For older children’s schooling, the open air schools were based around desks. However, desks and chairs were portable so they could be moved to various locations, even in public parks. The achievement of such education was described in 1914: “Only those who have seen the puny, undersized, anaemic boys and girls at their entrance into the school, and revisited it after a few months, can realise what open-air schools have done…” (Independent 23rd January, 2005). It seems likely that the improvements were due to the plentiful supply of food, the exercise, the medical care and the attention of staff. The arrival of antibiotics, slum clearances, the creation of the National Health Service and the Clean Air Act of 1955 did much to improve the lives of children removing the need for open air schools. The exceptions were Deptford, Coram Fields and Chelsea which continue today, although on slightly different principles, as outstanding maintained nursery schools.

As we start to plan a return to learning outside the home, please can we reinvestigate the real potential of open air schools/settings and the possibilities they offer as a model to allow safer and healthier play and learning environments with less hard surfaces and more space to move around in? In childhood this is a very strong and resilient model of learning and for children, being outdoors represents an undeniable opportunity for growth and enrichment.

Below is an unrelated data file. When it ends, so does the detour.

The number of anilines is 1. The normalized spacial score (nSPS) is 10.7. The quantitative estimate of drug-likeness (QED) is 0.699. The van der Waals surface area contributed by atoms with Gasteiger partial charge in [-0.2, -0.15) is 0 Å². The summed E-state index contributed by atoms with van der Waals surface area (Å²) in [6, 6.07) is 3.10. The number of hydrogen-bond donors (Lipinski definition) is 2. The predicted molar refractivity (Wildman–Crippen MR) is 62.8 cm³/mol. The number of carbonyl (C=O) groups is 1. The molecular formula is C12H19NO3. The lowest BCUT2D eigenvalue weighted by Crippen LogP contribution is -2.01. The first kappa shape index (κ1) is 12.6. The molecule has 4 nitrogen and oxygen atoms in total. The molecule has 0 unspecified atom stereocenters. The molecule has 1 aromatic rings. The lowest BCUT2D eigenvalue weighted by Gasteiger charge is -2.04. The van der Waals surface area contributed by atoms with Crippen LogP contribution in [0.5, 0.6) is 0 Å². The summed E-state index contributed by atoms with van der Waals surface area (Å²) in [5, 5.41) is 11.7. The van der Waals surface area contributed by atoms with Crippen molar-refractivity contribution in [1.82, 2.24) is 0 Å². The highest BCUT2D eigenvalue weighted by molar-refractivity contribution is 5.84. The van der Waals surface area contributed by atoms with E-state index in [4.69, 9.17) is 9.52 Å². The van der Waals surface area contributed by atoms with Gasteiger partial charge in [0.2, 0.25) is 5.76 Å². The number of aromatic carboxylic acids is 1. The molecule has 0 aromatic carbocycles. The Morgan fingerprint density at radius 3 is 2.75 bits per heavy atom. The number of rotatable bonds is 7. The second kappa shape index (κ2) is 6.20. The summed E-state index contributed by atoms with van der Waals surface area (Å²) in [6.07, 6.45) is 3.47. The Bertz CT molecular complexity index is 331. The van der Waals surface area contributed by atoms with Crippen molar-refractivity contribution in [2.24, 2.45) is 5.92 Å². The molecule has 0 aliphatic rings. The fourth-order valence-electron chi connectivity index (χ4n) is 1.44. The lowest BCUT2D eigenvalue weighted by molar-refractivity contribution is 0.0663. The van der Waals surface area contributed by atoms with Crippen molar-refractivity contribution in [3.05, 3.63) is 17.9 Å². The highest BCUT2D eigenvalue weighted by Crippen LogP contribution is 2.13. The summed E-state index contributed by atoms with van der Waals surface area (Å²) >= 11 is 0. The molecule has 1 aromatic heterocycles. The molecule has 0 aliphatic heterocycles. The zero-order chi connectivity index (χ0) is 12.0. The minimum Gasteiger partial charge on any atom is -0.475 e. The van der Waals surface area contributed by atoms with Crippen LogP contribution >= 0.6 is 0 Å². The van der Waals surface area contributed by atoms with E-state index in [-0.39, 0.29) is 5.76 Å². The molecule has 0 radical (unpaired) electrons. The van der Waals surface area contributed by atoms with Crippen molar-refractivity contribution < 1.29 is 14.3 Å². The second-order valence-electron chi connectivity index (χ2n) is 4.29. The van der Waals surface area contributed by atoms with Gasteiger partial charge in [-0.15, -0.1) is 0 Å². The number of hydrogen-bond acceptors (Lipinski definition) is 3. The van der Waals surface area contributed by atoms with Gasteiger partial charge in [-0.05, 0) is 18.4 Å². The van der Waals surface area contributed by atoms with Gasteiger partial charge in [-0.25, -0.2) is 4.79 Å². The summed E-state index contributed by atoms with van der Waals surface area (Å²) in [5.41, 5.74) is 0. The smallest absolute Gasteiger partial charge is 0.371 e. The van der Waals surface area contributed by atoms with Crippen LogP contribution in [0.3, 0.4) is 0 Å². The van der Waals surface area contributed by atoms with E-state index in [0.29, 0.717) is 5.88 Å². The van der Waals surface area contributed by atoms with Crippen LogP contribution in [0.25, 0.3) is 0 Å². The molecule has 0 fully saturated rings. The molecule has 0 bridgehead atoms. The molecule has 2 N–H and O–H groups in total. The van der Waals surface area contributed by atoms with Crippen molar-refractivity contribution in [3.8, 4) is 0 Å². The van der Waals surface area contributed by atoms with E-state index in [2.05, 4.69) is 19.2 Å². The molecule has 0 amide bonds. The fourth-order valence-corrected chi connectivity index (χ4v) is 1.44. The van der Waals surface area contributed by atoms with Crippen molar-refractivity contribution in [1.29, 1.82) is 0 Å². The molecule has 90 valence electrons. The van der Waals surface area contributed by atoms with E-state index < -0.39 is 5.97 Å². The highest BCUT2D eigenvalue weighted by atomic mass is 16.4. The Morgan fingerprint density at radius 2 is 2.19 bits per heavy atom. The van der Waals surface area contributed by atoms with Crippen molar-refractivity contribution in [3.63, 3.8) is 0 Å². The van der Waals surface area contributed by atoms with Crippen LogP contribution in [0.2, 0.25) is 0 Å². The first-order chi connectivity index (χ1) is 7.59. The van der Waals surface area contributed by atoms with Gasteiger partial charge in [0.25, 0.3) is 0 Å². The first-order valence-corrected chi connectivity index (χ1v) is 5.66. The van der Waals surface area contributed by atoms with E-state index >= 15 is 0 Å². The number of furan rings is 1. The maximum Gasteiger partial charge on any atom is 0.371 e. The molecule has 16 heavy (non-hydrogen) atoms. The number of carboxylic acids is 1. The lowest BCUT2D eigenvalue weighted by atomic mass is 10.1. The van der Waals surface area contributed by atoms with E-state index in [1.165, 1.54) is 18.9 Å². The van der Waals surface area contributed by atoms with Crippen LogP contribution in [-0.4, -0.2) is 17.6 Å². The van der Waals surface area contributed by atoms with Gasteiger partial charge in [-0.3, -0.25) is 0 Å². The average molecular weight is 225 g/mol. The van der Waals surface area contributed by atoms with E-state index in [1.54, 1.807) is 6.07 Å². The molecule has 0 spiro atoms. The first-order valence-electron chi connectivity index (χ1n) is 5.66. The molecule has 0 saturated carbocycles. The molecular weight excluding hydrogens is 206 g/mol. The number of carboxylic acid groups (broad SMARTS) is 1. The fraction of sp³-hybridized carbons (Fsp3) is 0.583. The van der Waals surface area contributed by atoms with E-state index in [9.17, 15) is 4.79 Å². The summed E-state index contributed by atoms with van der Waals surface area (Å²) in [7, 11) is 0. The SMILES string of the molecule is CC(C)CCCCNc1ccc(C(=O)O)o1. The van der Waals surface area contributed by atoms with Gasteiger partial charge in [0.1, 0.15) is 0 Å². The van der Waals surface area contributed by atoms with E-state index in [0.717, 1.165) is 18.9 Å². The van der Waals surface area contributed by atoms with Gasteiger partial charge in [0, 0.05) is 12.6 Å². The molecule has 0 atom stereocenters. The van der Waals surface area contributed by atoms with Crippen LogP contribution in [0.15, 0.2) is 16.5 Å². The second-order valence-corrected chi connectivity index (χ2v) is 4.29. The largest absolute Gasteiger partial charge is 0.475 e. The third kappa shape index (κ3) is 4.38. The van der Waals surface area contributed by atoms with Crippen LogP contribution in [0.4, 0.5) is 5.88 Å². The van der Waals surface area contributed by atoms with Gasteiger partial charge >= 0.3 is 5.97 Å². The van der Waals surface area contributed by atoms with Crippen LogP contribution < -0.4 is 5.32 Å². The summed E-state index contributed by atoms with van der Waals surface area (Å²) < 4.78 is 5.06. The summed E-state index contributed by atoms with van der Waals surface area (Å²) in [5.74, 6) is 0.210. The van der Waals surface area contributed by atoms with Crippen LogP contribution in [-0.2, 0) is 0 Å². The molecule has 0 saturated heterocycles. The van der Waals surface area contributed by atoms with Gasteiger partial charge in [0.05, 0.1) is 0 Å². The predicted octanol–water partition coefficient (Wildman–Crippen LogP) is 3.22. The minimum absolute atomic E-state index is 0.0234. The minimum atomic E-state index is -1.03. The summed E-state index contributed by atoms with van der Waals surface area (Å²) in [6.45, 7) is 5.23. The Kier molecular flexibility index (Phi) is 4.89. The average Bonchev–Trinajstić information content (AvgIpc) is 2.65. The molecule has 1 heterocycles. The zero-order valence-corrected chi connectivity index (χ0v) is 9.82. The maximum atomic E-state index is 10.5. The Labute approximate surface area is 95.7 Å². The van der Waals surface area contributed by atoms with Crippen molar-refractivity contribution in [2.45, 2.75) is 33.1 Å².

Chelsea Open Air Nursery School in 2005
  1. Solly, K. (2015) Risk, Challenge and Adventure in the Early Years. Abingdon: Routledge.
  2. Isaacs, S. (1954) The Educational Value of the Nursery School. London: The Nursery School Association of Great Britain and Northern Ireland. (Reprinted by BAECE, London.)

All images are © COANS & Kathryn Solly or © Professor Jan White.  Images must not be used without written permission from the photographer or Early Childhood Outdoors.

1 thought on “Pandemic Possibilities Outdoors”

  1. Jacquelyn Woolley

    I feel this is a great way forward for nurseries, the if we can find outdoor spaces which are easy accessible. This would help get the children back into our nurseries sooner with it being less likely for the virus to spread again as the children are not in close proximity to each other